The Other Side of Summer by Emily Gale (Random House Australia
PB RRP $16.99
Reviewed by Dianne Bates
Living in England, the Jackman family is grieving the death of teenage son and brother, Floyd, a gifted guitarist. Central to the story is his younger sister, Summer, who feels alone and angry. Her mother is in a state of depression, her sister Wren is uncontrollably nasty, and their father is trying his best to hold everyone together. As if Floyd’s loss and Mum’s ‘disappearance’ aren’t enough, there is further loss to come – the loss of home when Dad, an Australian, decides to move the girls to his homeland. And too, there is the loss of Summer’s closest, long-time friend, Mal.
Summer doesn’t outwardly express her fierce underlying anger or her continual internal talk of and to Floyd. She even keeps her cool when the new Australian neighbours impinge on the Jackman family, offering unwanted friendship and family BBQs: at school she keeps her distance from others, especially an Asian girl who is trying to befriend her.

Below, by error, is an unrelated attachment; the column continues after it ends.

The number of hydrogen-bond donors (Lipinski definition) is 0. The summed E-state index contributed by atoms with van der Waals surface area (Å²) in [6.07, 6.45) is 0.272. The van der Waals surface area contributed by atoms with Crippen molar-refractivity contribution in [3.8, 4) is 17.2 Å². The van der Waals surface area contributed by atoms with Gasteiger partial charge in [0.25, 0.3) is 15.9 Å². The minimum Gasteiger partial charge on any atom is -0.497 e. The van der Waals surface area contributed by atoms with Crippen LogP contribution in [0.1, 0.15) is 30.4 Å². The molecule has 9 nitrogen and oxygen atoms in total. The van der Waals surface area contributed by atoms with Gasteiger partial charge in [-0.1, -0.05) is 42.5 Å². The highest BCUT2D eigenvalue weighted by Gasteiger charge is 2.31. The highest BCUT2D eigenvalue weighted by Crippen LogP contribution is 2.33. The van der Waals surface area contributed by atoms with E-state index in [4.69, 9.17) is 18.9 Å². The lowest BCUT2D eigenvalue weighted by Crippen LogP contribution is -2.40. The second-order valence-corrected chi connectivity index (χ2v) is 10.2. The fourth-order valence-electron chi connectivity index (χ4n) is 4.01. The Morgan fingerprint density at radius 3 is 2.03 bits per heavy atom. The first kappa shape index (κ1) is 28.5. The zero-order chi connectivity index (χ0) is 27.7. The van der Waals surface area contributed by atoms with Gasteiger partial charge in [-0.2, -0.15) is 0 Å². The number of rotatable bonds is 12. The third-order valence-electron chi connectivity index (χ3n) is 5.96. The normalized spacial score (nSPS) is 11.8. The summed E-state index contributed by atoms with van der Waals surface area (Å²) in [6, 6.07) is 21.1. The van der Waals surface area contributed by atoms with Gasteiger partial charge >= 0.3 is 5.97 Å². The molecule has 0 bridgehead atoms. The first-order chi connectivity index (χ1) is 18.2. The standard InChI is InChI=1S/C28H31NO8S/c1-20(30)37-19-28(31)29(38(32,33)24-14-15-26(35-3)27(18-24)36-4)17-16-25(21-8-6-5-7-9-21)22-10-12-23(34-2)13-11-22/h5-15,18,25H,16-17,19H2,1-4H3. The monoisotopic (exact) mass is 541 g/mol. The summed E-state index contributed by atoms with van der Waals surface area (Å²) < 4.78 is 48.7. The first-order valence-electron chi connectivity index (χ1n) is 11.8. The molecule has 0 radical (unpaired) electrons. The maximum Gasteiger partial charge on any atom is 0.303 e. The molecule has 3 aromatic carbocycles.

However, after some time she makes an unlikely friend, a needy boy who (literally) drifts in an out of life and who seems magically connected to a guitar which Floyd once owned and which Summer treasures.
Emily Gale writes clearly and convincingly with lots of memorable language, but this is a difficult book. Throughout it is always a sense of unhappiness and lack of hope. While Wren changes dramatically in Australia and becomes much easier to live with, Summer seems determined not to make the most of her situation, always living in a past that mostly includes her dead brother. Thus it’s the novel’s content which is the problem, rather than the story-telling and characterisation.
Nevertheless, this book will possibly appeal to teenagers, especially girls aged 14+ years.